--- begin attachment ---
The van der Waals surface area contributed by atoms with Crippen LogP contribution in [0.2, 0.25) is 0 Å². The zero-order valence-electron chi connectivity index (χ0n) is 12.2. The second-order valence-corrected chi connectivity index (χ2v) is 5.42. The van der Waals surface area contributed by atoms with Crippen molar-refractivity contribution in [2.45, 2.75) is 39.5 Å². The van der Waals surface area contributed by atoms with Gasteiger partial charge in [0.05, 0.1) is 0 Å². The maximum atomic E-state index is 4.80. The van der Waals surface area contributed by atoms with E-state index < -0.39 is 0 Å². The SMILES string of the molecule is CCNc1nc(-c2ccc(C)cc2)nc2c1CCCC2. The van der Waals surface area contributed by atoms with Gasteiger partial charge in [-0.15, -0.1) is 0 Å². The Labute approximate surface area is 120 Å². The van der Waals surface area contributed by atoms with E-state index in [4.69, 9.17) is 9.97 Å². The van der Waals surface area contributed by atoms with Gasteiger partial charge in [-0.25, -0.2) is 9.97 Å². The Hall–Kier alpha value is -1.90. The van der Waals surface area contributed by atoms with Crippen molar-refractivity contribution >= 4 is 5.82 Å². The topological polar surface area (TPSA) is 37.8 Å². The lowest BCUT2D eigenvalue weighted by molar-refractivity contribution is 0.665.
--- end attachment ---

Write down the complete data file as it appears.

The van der Waals surface area contributed by atoms with Crippen LogP contribution in [0.2, 0.25) is 0 Å². The zero-order valence-electron chi connectivity index (χ0n) is 12.2. The second-order valence-corrected chi connectivity index (χ2v) is 5.42. The van der Waals surface area contributed by atoms with Crippen molar-refractivity contribution in [2.45, 2.75) is 39.5 Å². The van der Waals surface area contributed by atoms with Gasteiger partial charge in [0.05, 0.1) is 0 Å². The maximum atomic E-state index is 4.80. The van der Waals surface area contributed by atoms with E-state index < -0.39 is 0 Å². The SMILES string of the molecule is CCNc1nc(-c2ccc(C)cc2)nc2c1CCCC2. The van der Waals surface area contributed by atoms with Gasteiger partial charge in [-0.15, -0.1) is 0 Å². The Labute approximate surface area is 120 Å². The van der Waals surface area contributed by atoms with E-state index in [4.69, 9.17) is 9.97 Å². The van der Waals surface area contributed by atoms with Gasteiger partial charge in [-0.25, -0.2) is 9.97 Å². The Hall–Kier alpha value is -1.90. The van der Waals surface area contributed by atoms with Crippen molar-refractivity contribution >= 4 is 5.82 Å². The topological polar surface area (TPSA) is 37.8 Å². The lowest BCUT2D eigenvalue weighted by molar-refractivity contribution is 0.665.